The Telegraph
Monday , June 16 , 2014
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German expertise is up against Portuguese flair

Germany players warm up during a training session, in Santo Andre. (Reuters)

Salvador: Germany’s World Cup campaign begins with a tough encounter against Portugal on Monday, though they arrive in Brazil with confidence, having won their last three encounters, not to mention every opening match of the tournament since 1990.

A standout first round game, the Group G clash at Salvador’s Forte Nova arena will see Germany’s attractive mix of expert defence and sweeping attacks, led by the likes of Mesut Ozil and Thomas Muller, come up against a Portugal side containing goal machine Cristiano Ronaldo.

Portugal’s talismanic forward raised a collective sigh of relief in his home country earlier this week when he returned to the side after a troublesome knee injury to shine in a 5-1 friendly victory over Ireland.

A thumbs up to journalists on Thursday confirmed he is fit. All eyes have been on the world player of the year’s recovery. The Real Madrid forward, whose form and fitness will be vital to Portugal’s chances, has had a heavy strapping on his knee in training.

But as Germany defender Benedikt Hoewedes pointed out: “This isn’t Germany against Ronaldo, but Germany against Portugal”.

Germany midfielder Sami Khedira claims his Real Madrid team-mate has told him this is Portugal’s time to break their German bogey.

Arsenal forward Lukas Podolski says the Germans respect dead-ball specialist Ronaldo, but there is no fear.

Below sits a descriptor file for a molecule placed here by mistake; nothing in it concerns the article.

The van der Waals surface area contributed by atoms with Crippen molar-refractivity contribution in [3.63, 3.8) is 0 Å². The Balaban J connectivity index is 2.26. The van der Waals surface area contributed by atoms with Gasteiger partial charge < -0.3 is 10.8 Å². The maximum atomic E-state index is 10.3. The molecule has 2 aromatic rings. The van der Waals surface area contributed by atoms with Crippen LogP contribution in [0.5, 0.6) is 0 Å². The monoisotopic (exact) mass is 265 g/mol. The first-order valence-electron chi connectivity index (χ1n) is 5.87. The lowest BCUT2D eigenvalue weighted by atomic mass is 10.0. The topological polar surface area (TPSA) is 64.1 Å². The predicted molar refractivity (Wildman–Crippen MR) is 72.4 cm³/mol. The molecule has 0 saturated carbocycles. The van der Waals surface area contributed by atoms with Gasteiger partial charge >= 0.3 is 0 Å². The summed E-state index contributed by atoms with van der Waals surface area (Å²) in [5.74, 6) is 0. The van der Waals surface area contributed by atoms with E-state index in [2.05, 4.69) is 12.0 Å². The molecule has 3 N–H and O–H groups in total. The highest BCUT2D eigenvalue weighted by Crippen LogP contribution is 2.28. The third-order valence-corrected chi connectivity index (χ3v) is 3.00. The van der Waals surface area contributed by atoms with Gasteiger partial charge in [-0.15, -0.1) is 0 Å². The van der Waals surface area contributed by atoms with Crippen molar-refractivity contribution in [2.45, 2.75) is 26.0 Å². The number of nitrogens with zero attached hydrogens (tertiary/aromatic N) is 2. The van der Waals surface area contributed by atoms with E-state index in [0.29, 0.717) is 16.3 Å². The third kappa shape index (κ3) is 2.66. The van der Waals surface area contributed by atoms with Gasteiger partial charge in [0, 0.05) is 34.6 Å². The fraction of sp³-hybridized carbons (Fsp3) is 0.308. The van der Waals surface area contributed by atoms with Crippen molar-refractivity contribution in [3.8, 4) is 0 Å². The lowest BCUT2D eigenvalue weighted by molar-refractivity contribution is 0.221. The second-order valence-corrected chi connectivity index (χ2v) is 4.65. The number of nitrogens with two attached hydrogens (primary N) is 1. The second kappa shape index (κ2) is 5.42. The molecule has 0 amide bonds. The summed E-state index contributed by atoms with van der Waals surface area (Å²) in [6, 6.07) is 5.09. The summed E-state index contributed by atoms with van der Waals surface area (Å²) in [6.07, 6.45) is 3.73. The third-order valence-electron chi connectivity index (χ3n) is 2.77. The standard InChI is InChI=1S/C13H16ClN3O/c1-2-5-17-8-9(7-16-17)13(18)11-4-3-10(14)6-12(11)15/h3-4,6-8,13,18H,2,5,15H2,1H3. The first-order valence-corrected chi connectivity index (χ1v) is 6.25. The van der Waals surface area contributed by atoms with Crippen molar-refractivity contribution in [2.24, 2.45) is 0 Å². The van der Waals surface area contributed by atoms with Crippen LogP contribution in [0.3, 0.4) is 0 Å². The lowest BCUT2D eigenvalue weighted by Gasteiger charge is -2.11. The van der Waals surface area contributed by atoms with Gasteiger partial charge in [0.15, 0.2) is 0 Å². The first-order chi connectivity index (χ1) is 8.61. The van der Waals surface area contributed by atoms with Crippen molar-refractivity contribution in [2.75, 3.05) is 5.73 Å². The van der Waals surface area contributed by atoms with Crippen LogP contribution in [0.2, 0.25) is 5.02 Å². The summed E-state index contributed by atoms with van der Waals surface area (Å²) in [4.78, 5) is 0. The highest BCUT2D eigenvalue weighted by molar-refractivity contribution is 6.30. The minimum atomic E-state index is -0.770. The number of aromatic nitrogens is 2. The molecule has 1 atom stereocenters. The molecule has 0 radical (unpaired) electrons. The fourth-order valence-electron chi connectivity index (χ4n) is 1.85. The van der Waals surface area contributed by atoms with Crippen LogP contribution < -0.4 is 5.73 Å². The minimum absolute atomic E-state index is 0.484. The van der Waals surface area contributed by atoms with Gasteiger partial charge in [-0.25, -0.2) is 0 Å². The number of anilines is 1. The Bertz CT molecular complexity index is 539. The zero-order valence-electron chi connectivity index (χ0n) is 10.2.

“We have prepared ourselves to play Portugal and not just one player,” said Podolski, who is set to win his 115th cap.

“He is certainly extremely dangerous and can decide games, but we also have players capable of doing that. If we produce a good performance, then it doesn't matter what he does.”

Germany, semi-finalists in South Africa four years ago and favourites to top the group which also includes the United States and Ghana, have had fitness boosts too.

Manuel Neuer, Germany’s No.1 goalkeeper for four years, will start after recovering from a shoulder injury sustained last month, while Phillip Lahm has overcome an ankle injury and will feature in a holding midfield role rather than his traditional right back slot.

Bidding to end a 18-year title drought Germany coach Joachim Loew has been slow to offer many other clues as to how his side will line up, but right back Jerome Boateng is expected to play alongside Mats Hummels and Per Mertesacker, with Erik Durm and Hoewedes battling for the left back spot.

Fact is that injuries have depleted Germany’s defence in such a way that its opening match may see four central defenders in the starting line-up, with two of them out of position and two who have rarely played together.

But Loew didn’t seem unduly worried on Friday about the prospect.

Lahm often played as a defensive midfielder for Bayern Munich last season and Loew has indicated that it would happen again on Monday.

“He played in the midfield in the last warm-up match (a 6-1 victory over Armenia) and I am pretty sure he will do the same on Monday as well,” Loew said this week.

Lahm’s presence alongside Khedira in midfield will allow Germany’s exciting attack force of Toni Kroos, Ozil and Podolski to join ranks with Muller — top scorer at the 2010 World Cup — to keep Portugal’s defence busy.

With the heat and humidity a concern, Loew will likely turn to an abundance of talent on his bench including Bastian Schweinsteiger and Mario Goetze early in the second half.

Portugal coach Paulo Bento has a fit squad after defender Pepe and midfielder Raul Meireles also shook off niggles. Rui Patricio will start in goal, with the fiery Pepe and Bruno Alves marshalling energetic fullbacks Joao Pereira and Fabio Coentrao.

Joao Moutinho will provide the craft in a three-man midfield that will look to use Ronaldo’s pace and power at every opportunity. Hugo Almeida and Silvestre Varela will join Ronaldo in attack.

With the Netherlands thumping Spain 5-1 on Friday, goals may well rain down once more in Salvador on Monday, with Germany having scored at least four times in four of their last six opening World Cup matches.